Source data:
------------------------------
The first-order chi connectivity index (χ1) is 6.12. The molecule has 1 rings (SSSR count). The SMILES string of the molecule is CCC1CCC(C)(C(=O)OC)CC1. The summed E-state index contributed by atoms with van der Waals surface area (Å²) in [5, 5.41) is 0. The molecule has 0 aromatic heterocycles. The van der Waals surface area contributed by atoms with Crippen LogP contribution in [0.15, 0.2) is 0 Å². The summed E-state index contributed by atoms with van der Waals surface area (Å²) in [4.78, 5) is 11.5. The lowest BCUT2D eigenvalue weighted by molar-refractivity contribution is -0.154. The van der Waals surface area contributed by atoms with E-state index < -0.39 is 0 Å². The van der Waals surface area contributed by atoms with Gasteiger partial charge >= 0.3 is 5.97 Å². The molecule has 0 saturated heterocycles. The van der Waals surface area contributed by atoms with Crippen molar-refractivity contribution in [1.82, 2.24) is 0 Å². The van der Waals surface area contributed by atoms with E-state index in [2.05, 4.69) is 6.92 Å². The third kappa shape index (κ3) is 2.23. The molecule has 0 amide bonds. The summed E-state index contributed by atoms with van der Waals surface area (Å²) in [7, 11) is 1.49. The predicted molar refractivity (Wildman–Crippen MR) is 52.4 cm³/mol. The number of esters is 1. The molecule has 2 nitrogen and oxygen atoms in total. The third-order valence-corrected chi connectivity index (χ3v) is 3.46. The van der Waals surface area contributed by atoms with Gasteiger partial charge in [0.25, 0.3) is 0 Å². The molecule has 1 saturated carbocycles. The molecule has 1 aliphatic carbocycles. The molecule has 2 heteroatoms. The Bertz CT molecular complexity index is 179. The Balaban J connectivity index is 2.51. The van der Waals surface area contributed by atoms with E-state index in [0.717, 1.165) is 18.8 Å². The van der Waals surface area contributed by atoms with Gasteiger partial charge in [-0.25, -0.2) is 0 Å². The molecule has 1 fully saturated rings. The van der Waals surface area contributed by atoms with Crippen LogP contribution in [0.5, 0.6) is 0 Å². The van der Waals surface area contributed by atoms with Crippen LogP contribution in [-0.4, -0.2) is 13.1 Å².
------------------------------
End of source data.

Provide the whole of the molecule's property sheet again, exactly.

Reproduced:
The first-order chi connectivity index (χ1) is 6.12. The molecule has 1 rings (SSSR count). The SMILES string of the molecule is CCC1CCC(C)(C(=O)OC)CC1. The summed E-state index contributed by atoms with van der Waals surface area (Å²) in [5, 5.41) is 0. The molecule has 0 aromatic heterocycles. The van der Waals surface area contributed by atoms with Crippen LogP contribution in [0.15, 0.2) is 0 Å². The summed E-state index contributed by atoms with van der Waals surface area (Å²) in [4.78, 5) is 11.5. The lowest BCUT2D eigenvalue weighted by molar-refractivity contribution is -0.154. The van der Waals surface area contributed by atoms with E-state index < -0.39 is 0 Å². The van der Waals surface area contributed by atoms with Gasteiger partial charge >= 0.3 is 5.97 Å². The molecule has 0 saturated heterocycles. The van der Waals surface area contributed by atoms with Crippen molar-refractivity contribution in [1.82, 2.24) is 0 Å². The van der Waals surface area contributed by atoms with E-state index in [2.05, 4.69) is 6.92 Å². The third kappa shape index (κ3) is 2.23. The molecule has 0 amide bonds. The summed E-state index contributed by atoms with van der Waals surface area (Å²) in [7, 11) is 1.49. The predicted molar refractivity (Wildman–Crippen MR) is 52.4 cm³/mol. The number of esters is 1. The molecule has 2 nitrogen and oxygen atoms in total. The third-order valence-corrected chi connectivity index (χ3v) is 3.46. The van der Waals surface area contributed by atoms with Gasteiger partial charge in [0.25, 0.3) is 0 Å². The molecule has 1 saturated carbocycles. The molecule has 1 aliphatic carbocycles. The molecule has 2 heteroatoms. The Bertz CT molecular complexity index is 179. The Balaban J connectivity index is 2.51. The van der Waals surface area contributed by atoms with E-state index in [0.717, 1.165) is 18.8 Å². The van der Waals surface area contributed by atoms with Gasteiger partial charge in [-0.25, -0.2) is 0 Å². The molecule has 1 fully saturated rings. The van der Waals surface area contributed by atoms with Crippen LogP contribution in [0.5, 0.6) is 0 Å². The van der Waals surface area contributed by atoms with Crippen LogP contribution in [-0.4, -0.2) is 13.1 Å².